How will graphene change our lives?
Story supplied by LU Press Office
Wonder material graphene could not only dominate the electronic market in the near future, it could also lead to a huge range of new markets and novel applications, according to a landmark paper by the University of Manchester and Lancaster University.
Writing in Nature, Nobel Prize-winner Professor Kostya Novoselov and an international team of authors including Vladimir Falko of Lancaster University, has produced a graphene roadmap which for the first time sets out what the world's thinnest, strongest and most conductive material can truly achieve.
The paper details how graphene has the potential to revolutionise diverse applications from smartphones and ultrafast broadband to anticancer drugs and computer chips.
One key area is touchscreen devices, such as Apple's iPad, which use indium tin oxide. Graphene's outstanding mechanical flexibility and chemical durability are far superior. Graphene touchscreen devices would prove far more long-lasting and would open a way for flexible devices.
The authors estimate that the first graphene touchscreen devices could be on the market within three to five years, but it will only realise its full potential in flexible electronics applications.
Rollable e-paper is another application which should be available as a prototype by 2015 - graphene's flexibility proving ideal for fold-up electronic sheets which could revolutionise electronics.
Timescales for applications vary greatly depending upon the quality of graphene required, the report claims. For example, the researchers estimate devices including photo-detectors, high-speed wireless communications and THz generators (for use in medical imaging and security devices) would not be available until at least 2020, while anticancer drugs and graphene as a replacement for silicon is unlikely to become a reality until around 2030.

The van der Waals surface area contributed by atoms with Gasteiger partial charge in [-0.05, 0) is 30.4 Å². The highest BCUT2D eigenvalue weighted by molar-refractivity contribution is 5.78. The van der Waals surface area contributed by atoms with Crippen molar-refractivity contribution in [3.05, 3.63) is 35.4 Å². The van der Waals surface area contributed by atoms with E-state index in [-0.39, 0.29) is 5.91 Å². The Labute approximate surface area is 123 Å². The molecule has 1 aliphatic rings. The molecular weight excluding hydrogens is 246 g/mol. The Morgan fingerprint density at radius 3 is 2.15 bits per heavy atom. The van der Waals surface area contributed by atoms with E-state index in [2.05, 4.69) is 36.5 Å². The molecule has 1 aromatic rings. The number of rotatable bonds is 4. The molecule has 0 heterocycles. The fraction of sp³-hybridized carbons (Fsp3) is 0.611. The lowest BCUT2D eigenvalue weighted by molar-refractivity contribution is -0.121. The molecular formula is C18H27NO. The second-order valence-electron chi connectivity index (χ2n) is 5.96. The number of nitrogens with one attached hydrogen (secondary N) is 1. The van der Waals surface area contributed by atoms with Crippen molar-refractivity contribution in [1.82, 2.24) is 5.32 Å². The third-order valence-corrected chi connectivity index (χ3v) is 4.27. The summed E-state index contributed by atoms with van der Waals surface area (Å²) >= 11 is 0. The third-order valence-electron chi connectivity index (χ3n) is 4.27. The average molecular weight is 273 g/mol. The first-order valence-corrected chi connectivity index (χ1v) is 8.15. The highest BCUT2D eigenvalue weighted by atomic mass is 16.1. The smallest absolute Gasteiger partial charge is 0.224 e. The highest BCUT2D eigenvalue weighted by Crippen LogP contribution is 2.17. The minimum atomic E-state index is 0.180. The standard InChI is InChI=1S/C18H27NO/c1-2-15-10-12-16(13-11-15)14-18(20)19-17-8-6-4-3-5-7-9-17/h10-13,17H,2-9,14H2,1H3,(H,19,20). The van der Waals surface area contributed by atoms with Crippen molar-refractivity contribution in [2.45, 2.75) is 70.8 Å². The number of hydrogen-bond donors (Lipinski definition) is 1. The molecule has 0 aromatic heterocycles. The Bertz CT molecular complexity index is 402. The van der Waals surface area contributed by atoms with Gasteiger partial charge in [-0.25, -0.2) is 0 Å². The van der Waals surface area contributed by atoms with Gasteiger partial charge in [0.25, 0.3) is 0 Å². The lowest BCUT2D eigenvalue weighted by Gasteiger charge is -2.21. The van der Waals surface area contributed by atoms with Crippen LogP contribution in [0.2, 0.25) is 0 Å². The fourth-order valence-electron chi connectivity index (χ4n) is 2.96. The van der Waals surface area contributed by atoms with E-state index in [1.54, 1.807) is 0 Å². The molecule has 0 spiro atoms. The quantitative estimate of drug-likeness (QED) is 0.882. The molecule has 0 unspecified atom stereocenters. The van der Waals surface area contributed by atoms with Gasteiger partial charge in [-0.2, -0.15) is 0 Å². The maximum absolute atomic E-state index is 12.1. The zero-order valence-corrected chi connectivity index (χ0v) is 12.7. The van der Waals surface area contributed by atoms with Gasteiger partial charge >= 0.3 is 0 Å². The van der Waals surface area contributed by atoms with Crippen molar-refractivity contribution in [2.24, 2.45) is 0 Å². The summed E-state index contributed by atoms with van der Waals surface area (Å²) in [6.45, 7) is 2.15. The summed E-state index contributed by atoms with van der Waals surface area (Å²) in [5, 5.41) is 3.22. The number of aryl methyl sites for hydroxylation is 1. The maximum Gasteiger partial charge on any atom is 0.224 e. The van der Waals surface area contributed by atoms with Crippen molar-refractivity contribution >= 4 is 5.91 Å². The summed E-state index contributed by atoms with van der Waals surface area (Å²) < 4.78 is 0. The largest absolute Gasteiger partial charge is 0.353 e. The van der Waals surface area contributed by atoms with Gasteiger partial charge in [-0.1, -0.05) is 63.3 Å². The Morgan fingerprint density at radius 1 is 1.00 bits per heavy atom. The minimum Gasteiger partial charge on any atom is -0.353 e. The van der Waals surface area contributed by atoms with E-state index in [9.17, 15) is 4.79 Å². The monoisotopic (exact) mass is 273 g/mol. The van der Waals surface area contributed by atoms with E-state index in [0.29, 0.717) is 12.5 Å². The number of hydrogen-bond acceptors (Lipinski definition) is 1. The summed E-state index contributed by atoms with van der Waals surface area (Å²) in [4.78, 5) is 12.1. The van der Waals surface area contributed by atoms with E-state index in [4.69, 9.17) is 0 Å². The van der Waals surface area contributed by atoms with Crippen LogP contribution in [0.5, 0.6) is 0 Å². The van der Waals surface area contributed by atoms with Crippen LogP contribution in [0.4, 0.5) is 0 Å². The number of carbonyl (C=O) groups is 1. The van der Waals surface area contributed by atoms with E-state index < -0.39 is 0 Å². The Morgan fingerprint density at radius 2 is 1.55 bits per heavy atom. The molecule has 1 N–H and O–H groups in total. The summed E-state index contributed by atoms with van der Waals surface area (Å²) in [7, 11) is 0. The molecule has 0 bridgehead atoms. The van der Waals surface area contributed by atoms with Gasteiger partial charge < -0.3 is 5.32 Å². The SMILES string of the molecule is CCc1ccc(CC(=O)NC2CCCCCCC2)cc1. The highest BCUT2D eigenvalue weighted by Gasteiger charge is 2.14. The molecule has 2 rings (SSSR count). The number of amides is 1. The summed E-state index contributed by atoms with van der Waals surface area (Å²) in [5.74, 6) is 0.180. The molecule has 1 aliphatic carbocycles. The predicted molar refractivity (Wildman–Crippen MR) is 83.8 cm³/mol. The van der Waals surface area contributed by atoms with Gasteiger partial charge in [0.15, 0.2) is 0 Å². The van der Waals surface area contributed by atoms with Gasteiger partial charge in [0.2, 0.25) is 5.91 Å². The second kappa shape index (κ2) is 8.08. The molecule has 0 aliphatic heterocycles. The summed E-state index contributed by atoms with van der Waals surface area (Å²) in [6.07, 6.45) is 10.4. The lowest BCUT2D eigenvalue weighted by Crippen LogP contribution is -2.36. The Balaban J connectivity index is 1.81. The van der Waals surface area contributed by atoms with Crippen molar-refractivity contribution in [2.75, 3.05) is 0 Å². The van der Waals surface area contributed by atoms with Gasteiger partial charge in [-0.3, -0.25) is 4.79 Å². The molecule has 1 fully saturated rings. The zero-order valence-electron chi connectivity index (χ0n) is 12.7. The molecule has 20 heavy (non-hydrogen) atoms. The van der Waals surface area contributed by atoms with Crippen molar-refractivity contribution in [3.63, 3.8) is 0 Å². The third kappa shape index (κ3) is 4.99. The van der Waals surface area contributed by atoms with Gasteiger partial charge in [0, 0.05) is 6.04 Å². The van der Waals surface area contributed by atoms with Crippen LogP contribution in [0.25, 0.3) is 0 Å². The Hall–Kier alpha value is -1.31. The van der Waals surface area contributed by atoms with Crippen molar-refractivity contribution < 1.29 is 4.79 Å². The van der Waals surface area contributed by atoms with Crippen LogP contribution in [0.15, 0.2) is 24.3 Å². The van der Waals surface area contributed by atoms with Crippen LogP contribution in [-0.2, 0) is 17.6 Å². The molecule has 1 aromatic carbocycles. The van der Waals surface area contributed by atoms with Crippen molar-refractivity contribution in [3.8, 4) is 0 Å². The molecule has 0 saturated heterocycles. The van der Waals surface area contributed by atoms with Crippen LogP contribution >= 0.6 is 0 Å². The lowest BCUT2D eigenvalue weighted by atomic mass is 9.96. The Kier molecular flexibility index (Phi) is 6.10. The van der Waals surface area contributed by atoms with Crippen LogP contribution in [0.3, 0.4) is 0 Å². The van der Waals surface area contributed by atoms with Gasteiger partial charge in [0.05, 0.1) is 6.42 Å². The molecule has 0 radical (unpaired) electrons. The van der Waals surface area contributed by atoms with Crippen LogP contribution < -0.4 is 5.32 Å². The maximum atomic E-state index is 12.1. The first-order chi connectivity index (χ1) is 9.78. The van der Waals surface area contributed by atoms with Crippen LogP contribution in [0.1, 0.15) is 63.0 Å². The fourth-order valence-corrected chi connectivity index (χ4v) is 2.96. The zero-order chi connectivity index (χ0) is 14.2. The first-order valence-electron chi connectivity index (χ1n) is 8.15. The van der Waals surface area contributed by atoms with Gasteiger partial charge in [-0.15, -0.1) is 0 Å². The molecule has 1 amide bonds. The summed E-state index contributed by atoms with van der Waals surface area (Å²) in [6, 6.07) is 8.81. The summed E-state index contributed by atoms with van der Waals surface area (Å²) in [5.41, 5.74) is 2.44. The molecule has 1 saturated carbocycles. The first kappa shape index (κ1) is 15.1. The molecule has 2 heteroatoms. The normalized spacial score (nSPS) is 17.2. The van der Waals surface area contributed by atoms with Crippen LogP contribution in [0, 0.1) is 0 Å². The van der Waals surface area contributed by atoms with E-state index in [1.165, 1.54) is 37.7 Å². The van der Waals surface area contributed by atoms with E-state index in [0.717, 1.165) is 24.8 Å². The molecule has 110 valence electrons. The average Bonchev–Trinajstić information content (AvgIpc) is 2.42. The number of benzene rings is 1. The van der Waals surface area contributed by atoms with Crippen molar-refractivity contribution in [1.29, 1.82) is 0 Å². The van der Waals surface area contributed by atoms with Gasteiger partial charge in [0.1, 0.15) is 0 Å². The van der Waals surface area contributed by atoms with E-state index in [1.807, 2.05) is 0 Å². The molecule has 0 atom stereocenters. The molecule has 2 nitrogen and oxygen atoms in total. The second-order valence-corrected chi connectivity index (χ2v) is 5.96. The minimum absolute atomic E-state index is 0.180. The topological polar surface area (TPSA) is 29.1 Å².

Professor Vladimir Falko, who co-authored the paper, said: "In our paper, we aim to raise awareness and alert engineers, innovators, and entrepreneurs to the enormous potential of graphene to improve the existing technologies and to generate new products.
"In some countries, including Korea, Poland and the UK, national funding agencies already run multi-million engineering-led research programmes aiming at commercialisation of graphene at a large scale."
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HRH Prince Mohammed bin Nawaf Al Saud the ambassador of the Kingdom of Saudi Arabia hosted a celebration at the Saudi embassy on 23rd September to celebrate the success of high-achieving students from Saudi Arabia, including Lancaster physics student Mr Ayash Alrashdi.
Fri 10 October 2014
The Nonlinear and Biomedical Research Group has been awarded a Horizon 2020 research grant Complex Oscillatory Systems: Modeling and Analysis (COSMOS) for training European Joint Doctorates. The PhD students enrolled at Lancaster under the scheme will spend at least one year at one of the partner institutions, which are in Potsdam (Coordinator), Aberdeen, Florence, Barcelona, Amsterdam, and Graz. Similarly, Lancaster will receive PhD students from the partner institutions. At the end, if all...
Mon 22 September 2014
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Mon 22 September 2014
As part of the University's 50th Anniversary celebrations, the Physics Department held a special event for all those who have had or still have anything to do with the department. Alumni, ex-staff members and current staff and students were invited to attend. A dedicated web page for this event is under development.
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